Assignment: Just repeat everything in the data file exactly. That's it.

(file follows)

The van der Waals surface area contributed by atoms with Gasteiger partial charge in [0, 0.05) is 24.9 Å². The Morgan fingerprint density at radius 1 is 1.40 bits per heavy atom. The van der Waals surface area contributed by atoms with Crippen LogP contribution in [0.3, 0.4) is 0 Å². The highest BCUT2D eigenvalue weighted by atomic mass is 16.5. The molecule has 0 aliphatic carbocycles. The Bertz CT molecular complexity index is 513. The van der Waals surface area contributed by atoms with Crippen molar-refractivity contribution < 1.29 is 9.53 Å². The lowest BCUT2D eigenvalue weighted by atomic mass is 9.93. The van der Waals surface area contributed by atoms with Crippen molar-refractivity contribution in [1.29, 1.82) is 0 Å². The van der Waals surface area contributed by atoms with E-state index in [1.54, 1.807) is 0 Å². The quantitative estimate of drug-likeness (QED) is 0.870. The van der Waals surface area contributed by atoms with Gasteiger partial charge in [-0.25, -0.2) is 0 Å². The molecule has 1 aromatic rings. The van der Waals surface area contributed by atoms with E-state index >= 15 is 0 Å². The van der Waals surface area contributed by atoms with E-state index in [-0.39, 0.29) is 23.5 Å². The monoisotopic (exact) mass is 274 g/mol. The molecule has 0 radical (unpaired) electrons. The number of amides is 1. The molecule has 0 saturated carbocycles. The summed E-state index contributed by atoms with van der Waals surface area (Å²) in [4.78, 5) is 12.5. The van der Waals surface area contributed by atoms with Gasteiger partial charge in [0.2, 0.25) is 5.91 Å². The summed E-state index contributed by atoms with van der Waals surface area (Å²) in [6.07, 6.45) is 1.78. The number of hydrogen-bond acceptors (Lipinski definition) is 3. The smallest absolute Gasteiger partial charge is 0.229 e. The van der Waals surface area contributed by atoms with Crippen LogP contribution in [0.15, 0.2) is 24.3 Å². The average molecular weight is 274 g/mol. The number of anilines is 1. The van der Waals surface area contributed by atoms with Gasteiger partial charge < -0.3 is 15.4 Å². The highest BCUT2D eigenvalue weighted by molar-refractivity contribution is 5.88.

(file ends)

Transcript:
The van der Waals surface area contributed by atoms with Gasteiger partial charge in [0, 0.05) is 24.9 Å². The Morgan fingerprint density at radius 1 is 1.40 bits per heavy atom. The van der Waals surface area contributed by atoms with Crippen LogP contribution in [0.3, 0.4) is 0 Å². The highest BCUT2D eigenvalue weighted by atomic mass is 16.5. The molecule has 0 aliphatic carbocycles. The Bertz CT molecular complexity index is 513. The van der Waals surface area contributed by atoms with Crippen molar-refractivity contribution < 1.29 is 9.53 Å². The lowest BCUT2D eigenvalue weighted by atomic mass is 9.93. The van der Waals surface area contributed by atoms with Crippen molar-refractivity contribution in [1.29, 1.82) is 0 Å². The van der Waals surface area contributed by atoms with E-state index in [1.54, 1.807) is 0 Å². The quantitative estimate of drug-likeness (QED) is 0.870. The van der Waals surface area contributed by atoms with Gasteiger partial charge in [-0.25, -0.2) is 0 Å². The molecule has 1 aromatic rings. The van der Waals surface area contributed by atoms with E-state index >= 15 is 0 Å². The van der Waals surface area contributed by atoms with E-state index in [-0.39, 0.29) is 23.5 Å². The monoisotopic (exact) mass is 274 g/mol. The molecule has 0 radical (unpaired) electrons. The number of amides is 1. The molecule has 0 saturated carbocycles. The summed E-state index contributed by atoms with van der Waals surface area (Å²) in [4.78, 5) is 12.5. The van der Waals surface area contributed by atoms with Gasteiger partial charge in [0.2, 0.25) is 5.91 Å². The summed E-state index contributed by atoms with van der Waals surface area (Å²) in [6.07, 6.45) is 1.78. The number of hydrogen-bond acceptors (Lipinski definition) is 3. The smallest absolute Gasteiger partial charge is 0.229 e. The van der Waals surface area contributed by atoms with Crippen LogP contribution in [0.15, 0.2) is 24.3 Å². The average molecular weight is 274 g/mol. The number of anilines is 1. The van der Waals surface area contributed by atoms with Gasteiger partial charge < -0.3 is 15.4 Å². The highest BCUT2D eigenvalue weighted by molar-refractivity contribution is 5.88.